Letting the Past Serve the Present - Some Contemporary Uses of Archaeology in Viet Nam

By Glover, Ian C. | Antiquity, September 1999 | Go to article overview
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Letting the Past Serve the Present - Some Contemporary Uses of Archaeology in Viet Nam


Glover, Ian C., Antiquity


Archaeology and history in Viet Nam

Viet Nam has a long tradition of scholarly concern with its own past, born out of 900 years of resistance to Chinese political domination. As early as the 11th century, the newly independent Ly dynasty encouraged the collection of antiquities such as ancient bronze drums to help legitimize the new state by establishing links with the pre-Han past. A well-established historiographic tradition developed from this time which emphasized indigenous dynasties and institutions. As Nguyen (1987: 42) made clear, 'the safeguarding of national independence' was the basic concern of Ly and Tran rulers (11th-14th centuries) and their chroniclers - the theme which rims through Vietnamese history to the present day. In contrast to this, Chinese and French historians have, as Taylor notes (1983: xvii), treated early historic Viet Nam within the framework of Chinese history - as a 'refractory province blessed with China's civilizing influence'. Nothing makes the relativism of our perceptions of the past clearer than a comparison of recent Chinese and Vietnamese understanding of this relationship (cf. Han Xiaorong 1998). But of course the histories of Viet Nam and China cannot be separated; much of 'Vietnamese' history depends on Chinese dynastic chronicles, and those written in what is today northern Viet Nam, were written until quite recently in Chinese characters and within the Chinese historiographic tradition. The sources so well brought together by Keith Taylor (1983: 349-59), e.g. the Shih chi, the Huai nan tzu, Li Tao-yuan's Shui ching chu and Liu Hsi's Shih ming are a product of this.

Colonialist archaeology

It can, I think, be accepted that the whole concept of prehistory was a European one and its development within Europe was profoundly influenced by the social, political and commercial links between Europe and the peoples of Asia, Africa and the Americas. In order to understand the way European prehistory has influenced and been influenced by the experience of investigation in non-Western countries, Trigger's (1984) distinction between what he calls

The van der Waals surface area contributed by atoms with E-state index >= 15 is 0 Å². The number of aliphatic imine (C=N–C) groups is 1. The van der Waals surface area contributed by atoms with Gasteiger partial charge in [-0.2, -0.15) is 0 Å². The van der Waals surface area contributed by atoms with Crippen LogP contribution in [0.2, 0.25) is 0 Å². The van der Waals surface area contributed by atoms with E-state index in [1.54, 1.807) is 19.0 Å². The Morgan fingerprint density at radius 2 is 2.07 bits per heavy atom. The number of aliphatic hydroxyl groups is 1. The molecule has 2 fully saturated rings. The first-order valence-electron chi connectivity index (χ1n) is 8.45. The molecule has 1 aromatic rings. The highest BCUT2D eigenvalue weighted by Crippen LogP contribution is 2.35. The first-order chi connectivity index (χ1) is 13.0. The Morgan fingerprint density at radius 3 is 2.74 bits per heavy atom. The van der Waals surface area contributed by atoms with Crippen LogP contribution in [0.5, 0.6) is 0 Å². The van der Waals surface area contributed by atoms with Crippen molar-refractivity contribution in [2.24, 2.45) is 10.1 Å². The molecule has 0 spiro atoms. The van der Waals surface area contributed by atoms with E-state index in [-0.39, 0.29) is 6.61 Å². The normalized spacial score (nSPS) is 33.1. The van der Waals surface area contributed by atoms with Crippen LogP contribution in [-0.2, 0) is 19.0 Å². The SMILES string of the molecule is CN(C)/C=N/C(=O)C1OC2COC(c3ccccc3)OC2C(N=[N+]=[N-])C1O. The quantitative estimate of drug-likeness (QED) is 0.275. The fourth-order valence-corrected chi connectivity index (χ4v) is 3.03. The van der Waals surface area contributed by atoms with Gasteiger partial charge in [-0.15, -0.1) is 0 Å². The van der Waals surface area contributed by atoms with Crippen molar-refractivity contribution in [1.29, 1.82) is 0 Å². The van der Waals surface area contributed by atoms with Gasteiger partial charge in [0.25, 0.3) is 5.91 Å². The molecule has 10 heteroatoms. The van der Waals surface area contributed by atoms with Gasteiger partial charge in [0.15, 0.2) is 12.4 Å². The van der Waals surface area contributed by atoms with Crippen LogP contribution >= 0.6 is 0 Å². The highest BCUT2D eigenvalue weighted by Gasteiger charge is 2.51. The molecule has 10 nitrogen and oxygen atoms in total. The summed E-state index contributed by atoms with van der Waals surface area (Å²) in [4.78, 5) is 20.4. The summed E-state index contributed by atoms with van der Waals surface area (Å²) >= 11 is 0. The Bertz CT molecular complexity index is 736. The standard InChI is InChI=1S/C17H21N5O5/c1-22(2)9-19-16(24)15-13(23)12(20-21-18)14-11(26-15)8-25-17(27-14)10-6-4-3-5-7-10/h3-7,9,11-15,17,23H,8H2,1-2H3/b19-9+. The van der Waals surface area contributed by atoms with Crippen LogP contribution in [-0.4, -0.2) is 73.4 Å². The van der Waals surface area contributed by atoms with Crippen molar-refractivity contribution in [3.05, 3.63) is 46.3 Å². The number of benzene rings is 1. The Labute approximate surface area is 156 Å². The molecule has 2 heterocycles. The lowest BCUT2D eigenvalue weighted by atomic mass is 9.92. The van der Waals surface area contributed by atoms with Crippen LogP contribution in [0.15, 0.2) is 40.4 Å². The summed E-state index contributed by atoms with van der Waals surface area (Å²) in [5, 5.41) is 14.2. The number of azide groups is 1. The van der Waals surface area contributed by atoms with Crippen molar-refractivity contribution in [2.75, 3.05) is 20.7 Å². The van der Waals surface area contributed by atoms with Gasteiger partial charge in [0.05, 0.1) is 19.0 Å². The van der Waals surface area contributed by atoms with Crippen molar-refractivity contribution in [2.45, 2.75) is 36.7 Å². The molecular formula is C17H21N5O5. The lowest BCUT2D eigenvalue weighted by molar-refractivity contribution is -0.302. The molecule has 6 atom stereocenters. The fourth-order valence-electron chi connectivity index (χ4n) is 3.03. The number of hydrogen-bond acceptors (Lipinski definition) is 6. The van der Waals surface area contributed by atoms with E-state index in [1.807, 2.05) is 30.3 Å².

'nationalist, colonialist and imperialist archaeologies' provides a useful framework for this exercise and one I have utilized previously (Bray & Glover 1988; Glover 1993). Trigger (1984: 360-3) characterized colonialist archaeology as a distinct mode of archaeological thought in which archaeologists and ethnologists regarded the cultures of Africa, Asia and the Americas as a living museum of the past. The first generation of prehistorians working in Southeast Asia all adopted, to a greater or lesser extent, this dominant mode of thought and also contemporary European archaeological procedures: concentration on material form and typology for the recognition of culture groups and culture areas, and explanation of all change in the archaeological record as the result of the diffusion of techniques or the migration of peoples from one culture area to another - what we might call the Volkerwanderungen syndrome. This may have satisfied contemporary European perceptions of the structure of social processes, but it has meant little to a later generation of scholars in Southeast Asia. The paradigm, almost universally held in the heyday of European colonial rule in Asia and Africa, that societies do not change without external stimulation denigrated indigenous cultures, characterized them as uninventive and static and put them on a level with 'primitive' phases of European development, thus helping to justify the 'civilizing mission' of Europe in bringing backward native peoples up to the cultural level of the 20th century.

Thus, it was not until the late 19th century, with the arrival in Viet Nam of another predatory imperial power, France, that an alternative procedure for knowing the Vietnamese past became available - the discipline of archaeology - and a new dialectic with this past was established.

From the 1840s, France, following the example of Britain, was determined to acquire a colonial empire in the tropics in order to generate raw materials for her rapidly developing industries.

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